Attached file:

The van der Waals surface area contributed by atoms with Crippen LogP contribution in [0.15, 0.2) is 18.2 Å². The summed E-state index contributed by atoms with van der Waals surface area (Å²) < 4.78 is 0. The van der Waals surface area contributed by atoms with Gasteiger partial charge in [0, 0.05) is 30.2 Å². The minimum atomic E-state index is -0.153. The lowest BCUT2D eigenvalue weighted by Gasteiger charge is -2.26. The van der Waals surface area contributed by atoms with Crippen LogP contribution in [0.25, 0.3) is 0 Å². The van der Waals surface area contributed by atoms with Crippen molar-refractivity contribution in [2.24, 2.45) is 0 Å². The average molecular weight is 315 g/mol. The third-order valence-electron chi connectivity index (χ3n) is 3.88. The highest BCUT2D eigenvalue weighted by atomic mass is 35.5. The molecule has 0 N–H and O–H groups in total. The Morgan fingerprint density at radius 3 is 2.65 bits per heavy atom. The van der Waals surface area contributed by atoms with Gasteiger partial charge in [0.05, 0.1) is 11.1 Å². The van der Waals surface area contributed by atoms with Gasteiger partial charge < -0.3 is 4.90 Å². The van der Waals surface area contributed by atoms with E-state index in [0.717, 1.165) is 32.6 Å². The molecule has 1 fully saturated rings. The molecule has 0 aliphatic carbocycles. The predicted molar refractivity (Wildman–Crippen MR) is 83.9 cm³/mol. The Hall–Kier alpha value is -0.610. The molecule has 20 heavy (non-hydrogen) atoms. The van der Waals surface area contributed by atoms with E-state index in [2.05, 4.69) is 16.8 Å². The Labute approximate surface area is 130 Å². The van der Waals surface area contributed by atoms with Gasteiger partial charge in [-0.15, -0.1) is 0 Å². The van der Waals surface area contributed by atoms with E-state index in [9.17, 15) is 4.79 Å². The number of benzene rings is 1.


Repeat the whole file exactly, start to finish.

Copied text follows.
The van der Waals surface area contributed by atoms with Crippen LogP contribution in [0.15, 0.2) is 18.2 Å². The summed E-state index contributed by atoms with van der Waals surface area (Å²) < 4.78 is 0. The van der Waals surface area contributed by atoms with Gasteiger partial charge in [0, 0.05) is 30.2 Å². The minimum atomic E-state index is -0.153. The lowest BCUT2D eigenvalue weighted by Gasteiger charge is -2.26. The van der Waals surface area contributed by atoms with Crippen LogP contribution in [0.25, 0.3) is 0 Å². The van der Waals surface area contributed by atoms with Crippen molar-refractivity contribution in [2.24, 2.45) is 0 Å². The average molecular weight is 315 g/mol. The third-order valence-electron chi connectivity index (χ3n) is 3.88. The highest BCUT2D eigenvalue weighted by atomic mass is 35.5. The molecule has 0 N–H and O–H groups in total. The Morgan fingerprint density at radius 3 is 2.65 bits per heavy atom. The van der Waals surface area contributed by atoms with Gasteiger partial charge in [0.05, 0.1) is 11.1 Å². The van der Waals surface area contributed by atoms with Gasteiger partial charge < -0.3 is 4.90 Å². The van der Waals surface area contributed by atoms with E-state index in [0.717, 1.165) is 32.6 Å². The molecule has 1 fully saturated rings. The molecule has 0 aliphatic carbocycles. The predicted molar refractivity (Wildman–Crippen MR) is 83.9 cm³/mol. The Hall–Kier alpha value is -0.610. The molecule has 20 heavy (non-hydrogen) atoms. The van der Waals surface area contributed by atoms with E-state index in [2.05, 4.69) is 16.8 Å². The Labute approximate surface area is 130 Å². The van der Waals surface area contributed by atoms with Gasteiger partial charge in [-0.15, -0.1) is 0 Å². The van der Waals surface area contributed by atoms with E-state index in [9.17, 15) is 4.79 Å². The number of benzene rings is 1.